Career Goal: “My ultimate dream is to be successful in creating art. I want to be known as a fine artist/high fashion designer.”
Out of the Box
Acknowledging the similarities and differences between people of different culture groups, Sakura Mizutani uses shades of gray throughout her collection to represent commonality. Differing shapes, however, hint at our individuality.
The Collection: “Even though we are all human beings, we have our own ways of thinking and our own identities. Through this collection, I hope to inspire people to know that it is okay to be different from others.”
Why Fashion: “I want to make clothes that can make an impact on people with low self-esteem, and help them learn to love and appreciate themselves.”
Fashion Influences: “Rei Kawakubo is one of my favorite Japanese designers. I love how her avant-garde designs and delicate Japanese techniques are expressed in each collection. As a Japanese person, I want to become a designer like her.”
El Paso, Texas
For Fabian Renteria, who has been sewing for most of his life, fashion serves as an escape from reality. His collection centers around finding inner strength through death and resurrection, toying with a sense of cyberpunk fantasy.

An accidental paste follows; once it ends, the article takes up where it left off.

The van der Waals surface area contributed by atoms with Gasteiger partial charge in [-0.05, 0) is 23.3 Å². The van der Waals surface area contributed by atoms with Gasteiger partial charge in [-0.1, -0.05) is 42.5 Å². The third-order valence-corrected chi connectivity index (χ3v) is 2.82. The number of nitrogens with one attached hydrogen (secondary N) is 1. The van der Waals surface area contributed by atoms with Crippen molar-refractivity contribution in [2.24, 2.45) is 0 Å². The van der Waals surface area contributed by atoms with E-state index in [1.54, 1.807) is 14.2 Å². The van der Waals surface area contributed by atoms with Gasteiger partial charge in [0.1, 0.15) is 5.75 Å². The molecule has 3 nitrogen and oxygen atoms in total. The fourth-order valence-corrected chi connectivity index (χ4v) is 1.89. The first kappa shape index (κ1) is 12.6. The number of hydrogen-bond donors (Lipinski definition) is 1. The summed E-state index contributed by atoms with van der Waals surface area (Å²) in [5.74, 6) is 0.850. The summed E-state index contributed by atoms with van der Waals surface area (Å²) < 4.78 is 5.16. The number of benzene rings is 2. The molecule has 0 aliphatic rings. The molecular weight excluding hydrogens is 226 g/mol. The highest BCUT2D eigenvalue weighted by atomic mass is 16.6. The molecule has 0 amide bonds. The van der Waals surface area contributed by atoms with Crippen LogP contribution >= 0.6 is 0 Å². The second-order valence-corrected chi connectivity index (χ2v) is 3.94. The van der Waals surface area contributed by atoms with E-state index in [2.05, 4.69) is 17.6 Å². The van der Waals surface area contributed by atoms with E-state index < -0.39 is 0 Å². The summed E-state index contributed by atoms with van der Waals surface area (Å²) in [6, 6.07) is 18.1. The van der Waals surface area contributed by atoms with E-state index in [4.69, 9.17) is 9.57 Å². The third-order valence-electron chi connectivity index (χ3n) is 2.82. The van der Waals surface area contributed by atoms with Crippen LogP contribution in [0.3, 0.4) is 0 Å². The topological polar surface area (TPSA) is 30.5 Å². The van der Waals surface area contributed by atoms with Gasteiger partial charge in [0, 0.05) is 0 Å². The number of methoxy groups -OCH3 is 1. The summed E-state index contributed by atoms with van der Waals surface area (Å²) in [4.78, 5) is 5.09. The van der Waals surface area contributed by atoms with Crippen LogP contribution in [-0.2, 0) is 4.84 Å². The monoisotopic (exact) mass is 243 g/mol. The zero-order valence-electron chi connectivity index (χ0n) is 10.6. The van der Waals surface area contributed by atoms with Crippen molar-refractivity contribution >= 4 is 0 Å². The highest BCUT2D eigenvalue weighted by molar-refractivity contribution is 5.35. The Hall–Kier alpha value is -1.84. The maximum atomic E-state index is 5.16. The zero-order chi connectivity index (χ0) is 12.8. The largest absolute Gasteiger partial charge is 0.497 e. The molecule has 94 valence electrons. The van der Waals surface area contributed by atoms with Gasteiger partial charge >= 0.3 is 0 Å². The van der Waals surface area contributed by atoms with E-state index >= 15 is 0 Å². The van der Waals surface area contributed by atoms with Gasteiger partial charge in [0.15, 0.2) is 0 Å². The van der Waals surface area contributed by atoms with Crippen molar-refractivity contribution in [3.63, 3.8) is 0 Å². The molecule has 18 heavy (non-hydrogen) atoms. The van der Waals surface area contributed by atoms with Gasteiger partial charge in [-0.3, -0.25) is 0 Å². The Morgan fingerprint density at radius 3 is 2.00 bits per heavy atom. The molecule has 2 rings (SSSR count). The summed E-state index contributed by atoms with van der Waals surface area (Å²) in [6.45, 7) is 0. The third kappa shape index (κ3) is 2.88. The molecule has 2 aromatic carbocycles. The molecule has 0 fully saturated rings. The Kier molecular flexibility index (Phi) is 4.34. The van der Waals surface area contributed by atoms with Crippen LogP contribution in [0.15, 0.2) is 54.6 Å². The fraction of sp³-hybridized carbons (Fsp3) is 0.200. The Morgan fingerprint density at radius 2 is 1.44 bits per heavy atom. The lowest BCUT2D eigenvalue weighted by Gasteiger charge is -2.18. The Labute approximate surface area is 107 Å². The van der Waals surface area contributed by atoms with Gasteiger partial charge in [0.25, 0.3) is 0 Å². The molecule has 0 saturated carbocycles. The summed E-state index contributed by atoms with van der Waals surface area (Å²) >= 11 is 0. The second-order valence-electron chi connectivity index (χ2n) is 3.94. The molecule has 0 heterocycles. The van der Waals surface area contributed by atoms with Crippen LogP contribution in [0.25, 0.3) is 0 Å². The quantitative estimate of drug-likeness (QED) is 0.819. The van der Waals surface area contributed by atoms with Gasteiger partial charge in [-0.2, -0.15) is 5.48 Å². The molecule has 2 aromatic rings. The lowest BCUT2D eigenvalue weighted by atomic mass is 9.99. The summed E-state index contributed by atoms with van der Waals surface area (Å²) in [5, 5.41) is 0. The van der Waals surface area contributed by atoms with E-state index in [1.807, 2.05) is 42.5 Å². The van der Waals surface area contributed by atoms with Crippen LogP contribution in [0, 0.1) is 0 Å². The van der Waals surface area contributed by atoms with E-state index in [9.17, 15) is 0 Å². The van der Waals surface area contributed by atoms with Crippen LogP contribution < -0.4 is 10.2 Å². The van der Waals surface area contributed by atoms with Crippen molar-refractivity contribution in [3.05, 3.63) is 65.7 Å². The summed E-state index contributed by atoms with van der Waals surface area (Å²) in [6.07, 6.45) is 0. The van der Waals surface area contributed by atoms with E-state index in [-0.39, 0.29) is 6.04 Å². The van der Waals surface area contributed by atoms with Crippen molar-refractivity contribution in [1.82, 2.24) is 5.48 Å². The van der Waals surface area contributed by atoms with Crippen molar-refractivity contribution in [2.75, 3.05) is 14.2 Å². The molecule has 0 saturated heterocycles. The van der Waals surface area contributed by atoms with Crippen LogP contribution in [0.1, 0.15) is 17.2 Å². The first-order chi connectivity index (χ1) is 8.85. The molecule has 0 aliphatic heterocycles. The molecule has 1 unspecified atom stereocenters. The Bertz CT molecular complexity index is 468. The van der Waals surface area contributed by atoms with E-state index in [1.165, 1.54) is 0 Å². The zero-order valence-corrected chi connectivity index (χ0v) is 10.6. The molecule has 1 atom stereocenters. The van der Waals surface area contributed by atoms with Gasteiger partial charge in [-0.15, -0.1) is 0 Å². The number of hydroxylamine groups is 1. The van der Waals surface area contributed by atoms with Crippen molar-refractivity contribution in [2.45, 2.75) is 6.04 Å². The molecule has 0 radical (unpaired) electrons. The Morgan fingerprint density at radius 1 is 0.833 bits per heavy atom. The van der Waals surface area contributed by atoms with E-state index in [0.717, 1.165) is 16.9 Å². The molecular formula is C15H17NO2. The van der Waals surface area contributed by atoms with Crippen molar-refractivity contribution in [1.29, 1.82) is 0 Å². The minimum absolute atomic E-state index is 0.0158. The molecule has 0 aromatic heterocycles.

Palette: “Black, winter white, gray, [and] silver contrast with red and a shattered glass print.”
Materials: “There were many areas where faux leather and Ponte de Roma fabric were combined to create color-blocking and more plays with texture.”
Design Philosophy: “We need to look forward and not be focused on what has already happened in fashion. Nothing is original because it has all been done before. If I had my way, everyone would dress as they do in futuristic, cyberpunk science-fiction movies.”
“I am half Japanese and half Mexican, and I love embracing diversity and culture in my designs,” Sofia Masuda says. “My biggest inspiration for my collection is my abuela [grandma], Celia, the person who sparked my creative journey.” Fusing elements of her heritage with a modern city vibe, Masuda’s bright and colorful collection includes original woven prints and hundreds of handmade flowers.